If there's no money on the line, can you still play poker for real? A lot of people can't, but Stacked forces you to bring your best strategy or suffer humiliation. And if you're not careful, you might actually become a better poker player in real-life after a few severe beatings.
Professional player Daniel "Kid Poker" Negreanu graces the box, but the real star here is the Poki AI, an artificial intelligence research project that has only recently been applied to video games (though you will find it in some tutorial programs costing many times more than Stacked's $30 asking price). The "realistic, human-like" AI can be defined as "play crappy cards and the computer will kick your ass." Seeing as how this is also true in real-life casinos, the claim is valid - and like real people, the game watches your style of play and adapts accordingly. If nothing else, Stacked will make you pay for your betting mistakes in a risk-free environment (until you play online in the Stacked Masters tournaments - but better your reputation takes a hit than your wallet).
That's really the key to Stacked's appeal: it's a far better real-world poker trainer than other games could ever hope to be. Negreanu stars in a series of tutorial videos, but pay attention during play and you'll sharpen skills like calculating odds, detecting patterns and learning to remember your face-down cards - not to mention not playing any two crappy cards just because you "have a good feeling about this hand." For new poker players or anyone looking to improve, it's an excellent tool.
That tool happens to look halfway decent too. Stacked's players show a lot of detail and personality; unfortunately they're mostly goofy caricatures with limited animations that don't really work as online avatars. Watch for the guy with the huge gold medallion who calls people "dawg" and "pimp" - he doesn't represent us, and he's probably not like you, either.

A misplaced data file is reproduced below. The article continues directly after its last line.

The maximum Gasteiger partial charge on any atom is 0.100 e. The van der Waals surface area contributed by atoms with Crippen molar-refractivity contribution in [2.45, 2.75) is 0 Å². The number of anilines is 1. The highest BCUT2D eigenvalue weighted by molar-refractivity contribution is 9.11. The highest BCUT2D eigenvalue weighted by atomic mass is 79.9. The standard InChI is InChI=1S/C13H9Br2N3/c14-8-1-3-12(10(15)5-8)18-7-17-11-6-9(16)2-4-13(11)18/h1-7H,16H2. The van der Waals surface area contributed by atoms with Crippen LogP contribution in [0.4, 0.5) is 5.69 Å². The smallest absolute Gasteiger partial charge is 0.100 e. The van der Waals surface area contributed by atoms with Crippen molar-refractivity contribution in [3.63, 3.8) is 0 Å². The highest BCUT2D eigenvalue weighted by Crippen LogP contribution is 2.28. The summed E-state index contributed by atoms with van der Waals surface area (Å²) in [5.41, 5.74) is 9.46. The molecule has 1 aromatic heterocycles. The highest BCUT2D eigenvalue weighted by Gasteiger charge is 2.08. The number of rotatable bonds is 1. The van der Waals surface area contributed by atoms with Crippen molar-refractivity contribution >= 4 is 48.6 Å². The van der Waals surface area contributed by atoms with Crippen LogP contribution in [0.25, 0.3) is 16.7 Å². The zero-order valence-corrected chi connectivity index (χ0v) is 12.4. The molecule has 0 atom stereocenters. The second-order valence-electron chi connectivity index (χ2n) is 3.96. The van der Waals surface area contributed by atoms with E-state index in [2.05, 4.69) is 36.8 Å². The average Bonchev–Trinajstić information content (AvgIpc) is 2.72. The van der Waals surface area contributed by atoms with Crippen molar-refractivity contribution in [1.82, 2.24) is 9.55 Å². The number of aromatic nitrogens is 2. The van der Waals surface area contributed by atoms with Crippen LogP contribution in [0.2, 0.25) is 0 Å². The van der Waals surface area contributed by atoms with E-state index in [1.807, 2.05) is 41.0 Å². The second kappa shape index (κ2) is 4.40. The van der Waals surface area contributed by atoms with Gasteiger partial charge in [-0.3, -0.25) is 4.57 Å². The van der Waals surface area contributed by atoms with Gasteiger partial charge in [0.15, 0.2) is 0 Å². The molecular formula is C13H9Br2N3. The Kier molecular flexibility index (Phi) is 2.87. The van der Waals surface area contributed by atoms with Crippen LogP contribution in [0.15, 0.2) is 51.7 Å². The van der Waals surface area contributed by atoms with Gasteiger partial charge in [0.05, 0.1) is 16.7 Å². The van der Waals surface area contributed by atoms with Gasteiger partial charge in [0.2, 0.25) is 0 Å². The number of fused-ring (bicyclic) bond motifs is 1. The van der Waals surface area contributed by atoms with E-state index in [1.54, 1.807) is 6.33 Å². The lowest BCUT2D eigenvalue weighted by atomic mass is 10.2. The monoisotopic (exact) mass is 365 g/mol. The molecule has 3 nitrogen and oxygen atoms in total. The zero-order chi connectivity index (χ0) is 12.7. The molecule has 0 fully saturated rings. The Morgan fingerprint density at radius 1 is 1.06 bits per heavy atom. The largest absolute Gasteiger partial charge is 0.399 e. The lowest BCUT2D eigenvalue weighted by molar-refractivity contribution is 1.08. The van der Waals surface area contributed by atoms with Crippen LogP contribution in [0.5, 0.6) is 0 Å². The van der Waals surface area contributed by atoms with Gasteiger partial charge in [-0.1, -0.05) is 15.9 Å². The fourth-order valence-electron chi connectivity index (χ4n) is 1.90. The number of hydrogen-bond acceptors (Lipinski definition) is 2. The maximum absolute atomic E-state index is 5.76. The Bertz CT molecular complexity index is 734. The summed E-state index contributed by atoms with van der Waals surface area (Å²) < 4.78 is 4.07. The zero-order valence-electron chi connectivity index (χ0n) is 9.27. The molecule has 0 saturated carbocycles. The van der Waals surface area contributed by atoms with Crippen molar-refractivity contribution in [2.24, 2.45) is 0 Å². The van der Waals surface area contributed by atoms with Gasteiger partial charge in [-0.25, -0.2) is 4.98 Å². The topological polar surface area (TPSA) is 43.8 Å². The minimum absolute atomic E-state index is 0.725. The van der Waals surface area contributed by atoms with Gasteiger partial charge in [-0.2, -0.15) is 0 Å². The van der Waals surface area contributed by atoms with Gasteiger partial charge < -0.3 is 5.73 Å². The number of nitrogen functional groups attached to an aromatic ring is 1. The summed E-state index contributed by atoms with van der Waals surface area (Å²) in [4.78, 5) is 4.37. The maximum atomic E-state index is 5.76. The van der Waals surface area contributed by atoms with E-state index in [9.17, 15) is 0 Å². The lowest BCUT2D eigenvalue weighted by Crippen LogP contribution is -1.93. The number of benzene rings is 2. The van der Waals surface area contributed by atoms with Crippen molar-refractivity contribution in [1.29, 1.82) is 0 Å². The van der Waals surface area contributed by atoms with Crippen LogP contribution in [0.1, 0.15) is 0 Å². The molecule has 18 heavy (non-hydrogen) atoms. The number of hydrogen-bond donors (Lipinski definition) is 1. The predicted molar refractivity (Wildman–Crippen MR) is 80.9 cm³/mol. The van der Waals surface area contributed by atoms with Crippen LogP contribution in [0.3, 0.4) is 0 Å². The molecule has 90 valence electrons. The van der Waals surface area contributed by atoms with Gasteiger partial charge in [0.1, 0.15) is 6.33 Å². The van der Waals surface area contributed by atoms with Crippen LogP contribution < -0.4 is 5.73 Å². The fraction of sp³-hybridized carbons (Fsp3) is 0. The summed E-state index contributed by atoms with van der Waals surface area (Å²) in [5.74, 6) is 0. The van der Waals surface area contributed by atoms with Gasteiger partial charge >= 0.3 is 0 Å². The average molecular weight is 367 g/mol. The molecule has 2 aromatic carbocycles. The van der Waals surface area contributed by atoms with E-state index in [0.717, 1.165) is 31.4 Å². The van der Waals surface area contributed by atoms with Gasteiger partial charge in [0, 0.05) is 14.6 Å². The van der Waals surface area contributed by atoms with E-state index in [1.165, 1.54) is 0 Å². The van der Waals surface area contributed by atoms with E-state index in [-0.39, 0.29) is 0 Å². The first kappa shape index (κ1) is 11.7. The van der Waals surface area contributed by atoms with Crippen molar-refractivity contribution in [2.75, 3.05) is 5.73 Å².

The PS2 and Xbox versions look and play quite nicely, but Stacked feels like it was designed as a PC game. It's the most satisfying to play on that platform - it's quicker, it's slicker and it's easier to get a good online game going. However, by keeping the interface simple, the game translates easily to the consoles. The PC's hotkeys become directional pad commands on Xbox and PS2. It's easy to bug Negreanu for advice, check your hole cards or send a sneaky smile to other players at the table to make them think you're up to something. Maybe you are, maybe you aren't.
The voice acting sounds surprisingly natural and all three versions keep play brisk. Stacked could benefit from more polish and deeper player customization (no, we don't want to look fat and balding, even if we are), but its actual gameplay is solid, and the creepy I'm-watching-you-so-I-can-destroy-you vibe can only help your real-world strategy. Maybe a sequel will clean up the details, but if you'd like to play poker until then, the adaptive AI alone makes Stacked worth your cash.